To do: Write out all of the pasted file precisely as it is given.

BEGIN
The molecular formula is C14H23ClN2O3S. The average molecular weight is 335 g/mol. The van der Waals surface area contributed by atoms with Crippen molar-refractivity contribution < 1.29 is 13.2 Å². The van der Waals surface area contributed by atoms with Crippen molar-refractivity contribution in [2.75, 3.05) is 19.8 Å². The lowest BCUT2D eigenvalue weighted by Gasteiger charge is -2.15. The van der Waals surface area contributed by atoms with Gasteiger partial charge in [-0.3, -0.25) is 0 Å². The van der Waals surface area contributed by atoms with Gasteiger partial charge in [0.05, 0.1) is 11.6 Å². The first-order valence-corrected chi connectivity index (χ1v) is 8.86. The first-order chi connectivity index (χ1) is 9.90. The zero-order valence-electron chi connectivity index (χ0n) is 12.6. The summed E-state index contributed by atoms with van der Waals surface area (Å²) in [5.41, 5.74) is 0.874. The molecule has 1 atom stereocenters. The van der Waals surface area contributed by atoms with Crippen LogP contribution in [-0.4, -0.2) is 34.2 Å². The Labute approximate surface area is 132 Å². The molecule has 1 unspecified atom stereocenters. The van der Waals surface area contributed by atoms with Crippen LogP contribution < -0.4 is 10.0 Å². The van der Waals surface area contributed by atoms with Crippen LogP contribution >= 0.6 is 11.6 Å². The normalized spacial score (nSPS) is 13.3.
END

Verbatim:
The molecular formula is C14H23ClN2O3S. The average molecular weight is 335 g/mol. The van der Waals surface area contributed by atoms with Crippen molar-refractivity contribution < 1.29 is 13.2 Å². The van der Waals surface area contributed by atoms with Crippen molar-refractivity contribution in [2.75, 3.05) is 19.8 Å². The lowest BCUT2D eigenvalue weighted by Gasteiger charge is -2.15. The van der Waals surface area contributed by atoms with Gasteiger partial charge in [-0.3, -0.25) is 0 Å². The van der Waals surface area contributed by atoms with Gasteiger partial charge in [0.05, 0.1) is 11.6 Å². The first-order valence-corrected chi connectivity index (χ1v) is 8.86. The first-order chi connectivity index (χ1) is 9.90. The zero-order valence-electron chi connectivity index (χ0n) is 12.6. The summed E-state index contributed by atoms with van der Waals surface area (Å²) in [5.41, 5.74) is 0.874. The molecule has 1 atom stereocenters. The van der Waals surface area contributed by atoms with Crippen LogP contribution in [-0.4, -0.2) is 34.2 Å². The Labute approximate surface area is 132 Å². The molecule has 1 unspecified atom stereocenters. The van der Waals surface area contributed by atoms with Crippen LogP contribution < -0.4 is 10.0 Å². The van der Waals surface area contributed by atoms with Crippen LogP contribution >= 0.6 is 11.6 Å². The normalized spacial score (nSPS) is 13.3.